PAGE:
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Stern, strict and prestigious Ashok Bansal is an industrialist and the eldest in the Bansal family. He is a very strict man especially when it comes to his family, his younger brother, Anil... See full summary »
A poor but big-hearted man takes orphans into his home. After discovering his scientist father's invisibility device, he rises to the occasion and fights to save his children and all of India from the clutches of a megalomaniac.
Desperation to be with his only child forces a divorced man to take the guise of the child's nanny. Situations get really messy when the child's grandfather (the man's ex-father-in-law) falls in love with his disguised ex-son-in-law.
Squadron Leader Veer Pratap Singh (Shah Rukh Khan) is a rescue pilot with the Indian Air Force. In the line of duty he comes across a stranded Zaara (Preity Zinta) - a girl from Pakistan who has come to India to fulfill her surrogate mothers dying wish. Veer saves her life and his life is never the same again. Twenty two years later Saamia Siddiqui (Rani Mukerji), a Pakistani human rights lawyer on her first case, finds herself face to face with an ageing Veer Pratap Singh. He has languished in a Pakistan jail cell for 22 years and has not spoken to anyone all these years. And no one knows why. Her mission is to discover the truth about Veer and see to it that justice is served. VEER-ZAARA is a saga of love, separation, courage and sacrifice. A love that is divine, a love that is whole-hearted, a love that is completely consuming, a love that grows with separation and deepens with sacrifice. A love that is an inspiration - and will remain a legend forever.Written by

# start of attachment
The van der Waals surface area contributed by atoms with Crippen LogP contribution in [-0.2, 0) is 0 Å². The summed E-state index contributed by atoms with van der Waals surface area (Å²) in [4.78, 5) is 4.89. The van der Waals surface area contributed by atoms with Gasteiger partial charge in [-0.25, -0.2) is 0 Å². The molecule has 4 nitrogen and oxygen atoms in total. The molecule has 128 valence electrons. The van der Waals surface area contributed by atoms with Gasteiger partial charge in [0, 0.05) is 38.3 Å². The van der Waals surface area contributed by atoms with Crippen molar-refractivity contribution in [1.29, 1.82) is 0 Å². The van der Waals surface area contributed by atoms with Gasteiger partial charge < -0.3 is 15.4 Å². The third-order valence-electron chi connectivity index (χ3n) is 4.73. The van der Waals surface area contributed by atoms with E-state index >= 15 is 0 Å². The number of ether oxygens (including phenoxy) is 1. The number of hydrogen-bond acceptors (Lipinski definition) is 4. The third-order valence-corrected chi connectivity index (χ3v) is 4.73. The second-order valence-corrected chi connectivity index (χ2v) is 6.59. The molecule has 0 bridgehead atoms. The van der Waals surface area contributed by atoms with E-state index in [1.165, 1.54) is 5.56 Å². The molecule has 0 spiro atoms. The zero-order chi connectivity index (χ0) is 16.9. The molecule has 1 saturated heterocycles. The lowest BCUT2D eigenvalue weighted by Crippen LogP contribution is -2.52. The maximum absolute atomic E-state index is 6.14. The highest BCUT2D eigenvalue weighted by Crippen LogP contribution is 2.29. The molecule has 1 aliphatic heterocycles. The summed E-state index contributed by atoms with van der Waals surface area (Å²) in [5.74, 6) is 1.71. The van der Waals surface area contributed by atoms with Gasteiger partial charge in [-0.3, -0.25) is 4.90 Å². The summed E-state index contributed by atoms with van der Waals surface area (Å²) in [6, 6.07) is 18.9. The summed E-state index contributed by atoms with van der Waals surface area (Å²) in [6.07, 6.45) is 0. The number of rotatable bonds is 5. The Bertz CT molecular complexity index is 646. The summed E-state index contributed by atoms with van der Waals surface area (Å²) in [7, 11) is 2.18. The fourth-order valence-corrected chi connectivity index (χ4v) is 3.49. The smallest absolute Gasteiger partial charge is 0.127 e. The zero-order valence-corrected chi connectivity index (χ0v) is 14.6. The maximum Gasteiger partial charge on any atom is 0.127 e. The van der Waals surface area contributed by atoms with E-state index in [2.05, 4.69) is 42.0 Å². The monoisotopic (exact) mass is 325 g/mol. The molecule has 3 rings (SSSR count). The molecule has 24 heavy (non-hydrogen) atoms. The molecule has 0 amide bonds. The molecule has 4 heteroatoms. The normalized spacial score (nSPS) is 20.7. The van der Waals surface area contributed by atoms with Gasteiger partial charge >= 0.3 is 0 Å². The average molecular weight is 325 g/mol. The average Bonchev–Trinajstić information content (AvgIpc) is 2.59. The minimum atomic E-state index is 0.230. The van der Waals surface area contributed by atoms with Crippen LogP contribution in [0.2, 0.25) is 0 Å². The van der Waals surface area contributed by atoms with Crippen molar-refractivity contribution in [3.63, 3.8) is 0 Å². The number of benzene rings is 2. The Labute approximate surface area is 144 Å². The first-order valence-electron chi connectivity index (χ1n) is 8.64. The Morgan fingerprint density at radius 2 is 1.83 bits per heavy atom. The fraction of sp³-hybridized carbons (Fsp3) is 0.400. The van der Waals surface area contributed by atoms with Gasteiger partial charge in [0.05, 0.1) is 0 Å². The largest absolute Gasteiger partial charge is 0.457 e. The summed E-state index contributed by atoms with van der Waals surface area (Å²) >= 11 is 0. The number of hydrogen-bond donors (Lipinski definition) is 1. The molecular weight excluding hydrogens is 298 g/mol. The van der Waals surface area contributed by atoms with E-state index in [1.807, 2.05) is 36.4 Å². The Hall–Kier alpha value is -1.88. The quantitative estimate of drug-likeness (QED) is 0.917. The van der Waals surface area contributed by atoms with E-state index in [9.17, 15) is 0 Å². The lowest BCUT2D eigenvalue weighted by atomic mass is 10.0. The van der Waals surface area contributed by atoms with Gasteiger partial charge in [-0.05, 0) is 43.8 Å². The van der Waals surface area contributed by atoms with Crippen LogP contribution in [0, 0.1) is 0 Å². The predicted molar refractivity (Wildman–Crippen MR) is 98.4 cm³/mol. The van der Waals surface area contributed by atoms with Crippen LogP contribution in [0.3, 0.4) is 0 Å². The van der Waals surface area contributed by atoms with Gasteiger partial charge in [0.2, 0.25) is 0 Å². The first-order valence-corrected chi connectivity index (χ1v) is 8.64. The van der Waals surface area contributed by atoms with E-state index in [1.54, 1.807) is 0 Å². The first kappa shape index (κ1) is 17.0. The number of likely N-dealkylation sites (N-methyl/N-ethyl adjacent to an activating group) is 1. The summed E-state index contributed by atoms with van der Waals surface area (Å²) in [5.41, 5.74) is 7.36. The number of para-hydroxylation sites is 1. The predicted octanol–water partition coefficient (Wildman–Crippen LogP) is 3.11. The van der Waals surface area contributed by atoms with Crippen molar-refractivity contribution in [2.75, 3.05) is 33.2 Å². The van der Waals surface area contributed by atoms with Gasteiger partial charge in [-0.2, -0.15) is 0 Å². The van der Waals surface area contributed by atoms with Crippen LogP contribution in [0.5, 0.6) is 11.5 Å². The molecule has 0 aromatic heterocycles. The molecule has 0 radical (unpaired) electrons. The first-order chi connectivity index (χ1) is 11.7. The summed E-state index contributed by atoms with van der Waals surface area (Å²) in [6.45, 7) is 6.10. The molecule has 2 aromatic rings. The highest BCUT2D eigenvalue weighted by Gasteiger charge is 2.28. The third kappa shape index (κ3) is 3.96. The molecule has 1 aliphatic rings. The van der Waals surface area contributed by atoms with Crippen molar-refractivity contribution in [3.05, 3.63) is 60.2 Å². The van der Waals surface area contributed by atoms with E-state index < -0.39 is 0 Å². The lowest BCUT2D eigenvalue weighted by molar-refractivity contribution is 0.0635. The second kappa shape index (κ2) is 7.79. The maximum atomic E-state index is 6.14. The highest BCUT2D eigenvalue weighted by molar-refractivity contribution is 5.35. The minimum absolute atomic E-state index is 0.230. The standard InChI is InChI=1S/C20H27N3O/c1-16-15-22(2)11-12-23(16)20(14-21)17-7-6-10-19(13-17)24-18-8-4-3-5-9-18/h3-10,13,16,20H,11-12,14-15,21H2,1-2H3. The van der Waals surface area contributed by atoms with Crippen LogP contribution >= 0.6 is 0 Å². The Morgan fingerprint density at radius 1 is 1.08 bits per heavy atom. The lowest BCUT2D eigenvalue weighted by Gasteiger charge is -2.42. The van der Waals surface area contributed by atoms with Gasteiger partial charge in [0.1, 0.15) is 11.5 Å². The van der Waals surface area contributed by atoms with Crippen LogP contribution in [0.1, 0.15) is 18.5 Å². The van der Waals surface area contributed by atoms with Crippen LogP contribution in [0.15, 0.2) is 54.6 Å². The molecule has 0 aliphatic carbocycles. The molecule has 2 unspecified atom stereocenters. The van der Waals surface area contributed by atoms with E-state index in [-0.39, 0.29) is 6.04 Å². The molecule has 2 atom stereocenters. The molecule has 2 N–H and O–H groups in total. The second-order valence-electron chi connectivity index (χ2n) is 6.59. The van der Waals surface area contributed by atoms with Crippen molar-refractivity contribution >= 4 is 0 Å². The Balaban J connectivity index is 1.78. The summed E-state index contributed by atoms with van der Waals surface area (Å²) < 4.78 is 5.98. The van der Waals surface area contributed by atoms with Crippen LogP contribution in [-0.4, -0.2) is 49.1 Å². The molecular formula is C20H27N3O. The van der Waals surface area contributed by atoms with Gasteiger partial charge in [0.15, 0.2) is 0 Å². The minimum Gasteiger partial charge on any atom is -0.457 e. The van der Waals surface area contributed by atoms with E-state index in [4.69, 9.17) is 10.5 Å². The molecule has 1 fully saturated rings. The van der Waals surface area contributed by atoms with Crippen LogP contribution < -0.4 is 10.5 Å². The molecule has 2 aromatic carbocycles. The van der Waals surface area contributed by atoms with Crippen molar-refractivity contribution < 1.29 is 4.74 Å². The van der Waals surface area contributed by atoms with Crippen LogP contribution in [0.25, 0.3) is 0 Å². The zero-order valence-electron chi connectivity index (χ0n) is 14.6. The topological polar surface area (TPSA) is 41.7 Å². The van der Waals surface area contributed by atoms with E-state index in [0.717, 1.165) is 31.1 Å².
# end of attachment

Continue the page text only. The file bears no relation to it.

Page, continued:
Yash Chopra's fourth directorial venture to star Shahrukh Khan in the lead. See more »
In the Qawwali scene when Veer comes back, we see Zaara and Shabbo turning around to see him. Then when the camera comes back on them, we can see Shabbo turning around again. See more »
One early morning / Lifting the dark blanket of the night / From its pillow of mountain peak / The sun lifted its head / And saw... / The valley's heart is filled with the season of love / And the branches of memories have sprouted / Innumerable blossoms of moments past / That begin to scent the air. / Unspoken, unheard yearnings / Half asleep, half awake / Look out sleepily at life / As it flows in wave upon wave / Every moment new, but also the same / Yes, this life! / Which ...
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The end credits also show how Veer and Zaara spend their lives in Veer's home village, including Veer playing cricket with teenagers, discussing about progress of the village and erecting two statues of Chaudhary Sumer Singh and Maati. See more »
It was a really spectacular movie! I think the cinematography, music, colour, acting and 'second to none' story were instrumental in it being, I am sure, one of the best of its time. "Hats off" to Chopra and his team for directing yet another masterpiece! I must have this on DVD to add to my aspiring collection of movies. I couldn't believe that the movie did not waste time, with the usual 'Tun Tun' characters, which I must say, are displayed really well sometimes. The movie progressed smoothly, from one Scene to the next backed by superb and riveting music. I saw the movie this weekend (couldn't go before due to Diwali and Eid-ul-Fitr celebrations) and will return to the cinema this coming weekend to view it yet again! I think the movie had a 'Dilwale....' kind of feeling to it linked, perhaps, to the rural, peasant farming, outdoor field type of setting. I was truly pleased to see a movie linked to the India/Pakistan conflict, to be devoid of fighting and bloodshed! The movie addressed some of the more delicate issues of this conflict and must say that it was done in the most professional way!....Great movie....I give it five(5) stars!
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